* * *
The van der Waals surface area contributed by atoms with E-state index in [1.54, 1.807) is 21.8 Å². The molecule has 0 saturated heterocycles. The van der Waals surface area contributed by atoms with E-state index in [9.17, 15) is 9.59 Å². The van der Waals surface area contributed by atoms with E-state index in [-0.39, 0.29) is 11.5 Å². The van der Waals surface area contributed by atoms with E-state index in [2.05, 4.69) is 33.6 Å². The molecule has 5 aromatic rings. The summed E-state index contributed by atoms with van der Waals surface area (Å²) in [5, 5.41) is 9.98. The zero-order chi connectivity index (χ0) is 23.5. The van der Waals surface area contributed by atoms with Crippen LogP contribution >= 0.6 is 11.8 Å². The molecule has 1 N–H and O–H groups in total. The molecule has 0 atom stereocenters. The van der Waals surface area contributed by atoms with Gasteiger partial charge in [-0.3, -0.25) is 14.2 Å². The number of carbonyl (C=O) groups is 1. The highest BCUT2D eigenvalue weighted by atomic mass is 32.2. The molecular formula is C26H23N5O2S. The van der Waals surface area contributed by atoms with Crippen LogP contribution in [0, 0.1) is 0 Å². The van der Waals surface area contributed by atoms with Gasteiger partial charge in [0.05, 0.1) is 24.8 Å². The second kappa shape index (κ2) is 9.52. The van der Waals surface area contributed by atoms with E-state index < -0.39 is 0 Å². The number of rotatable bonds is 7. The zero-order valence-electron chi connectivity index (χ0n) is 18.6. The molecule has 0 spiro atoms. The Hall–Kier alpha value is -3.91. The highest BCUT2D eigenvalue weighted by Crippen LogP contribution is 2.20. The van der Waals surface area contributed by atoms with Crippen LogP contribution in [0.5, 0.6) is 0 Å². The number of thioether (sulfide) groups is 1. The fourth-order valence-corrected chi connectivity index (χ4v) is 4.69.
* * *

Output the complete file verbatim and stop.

The van der Waals surface area contributed by atoms with E-state index in [1.54, 1.807) is 21.8 Å². The molecule has 0 saturated heterocycles. The van der Waals surface area contributed by atoms with E-state index in [9.17, 15) is 9.59 Å². The van der Waals surface area contributed by atoms with E-state index in [-0.39, 0.29) is 11.5 Å². The van der Waals surface area contributed by atoms with E-state index in [2.05, 4.69) is 33.6 Å². The molecule has 5 aromatic rings. The summed E-state index contributed by atoms with van der Waals surface area (Å²) in [5, 5.41) is 9.98. The zero-order chi connectivity index (χ0) is 23.5. The van der Waals surface area contributed by atoms with Crippen LogP contribution >= 0.6 is 11.8 Å². The molecule has 1 N–H and O–H groups in total. The molecule has 0 atom stereocenters. The van der Waals surface area contributed by atoms with Gasteiger partial charge in [-0.3, -0.25) is 14.2 Å². The number of carbonyl (C=O) groups is 1. The highest BCUT2D eigenvalue weighted by atomic mass is 32.2. The molecular formula is C26H23N5O2S. The van der Waals surface area contributed by atoms with Crippen LogP contribution in [0, 0.1) is 0 Å². The van der Waals surface area contributed by atoms with Gasteiger partial charge in [0.05, 0.1) is 24.8 Å². The second kappa shape index (κ2) is 9.52. The van der Waals surface area contributed by atoms with E-state index < -0.39 is 0 Å². The number of rotatable bonds is 7. The zero-order valence-electron chi connectivity index (χ0n) is 18.6. The molecule has 0 spiro atoms. The Hall–Kier alpha value is -3.91. The highest BCUT2D eigenvalue weighted by Crippen LogP contribution is 2.20. The van der Waals surface area contributed by atoms with Crippen LogP contribution in [0.5, 0.6) is 0 Å². The number of thioether (sulfide) groups is 1. The fourth-order valence-corrected chi connectivity index (χ4v) is 4.69.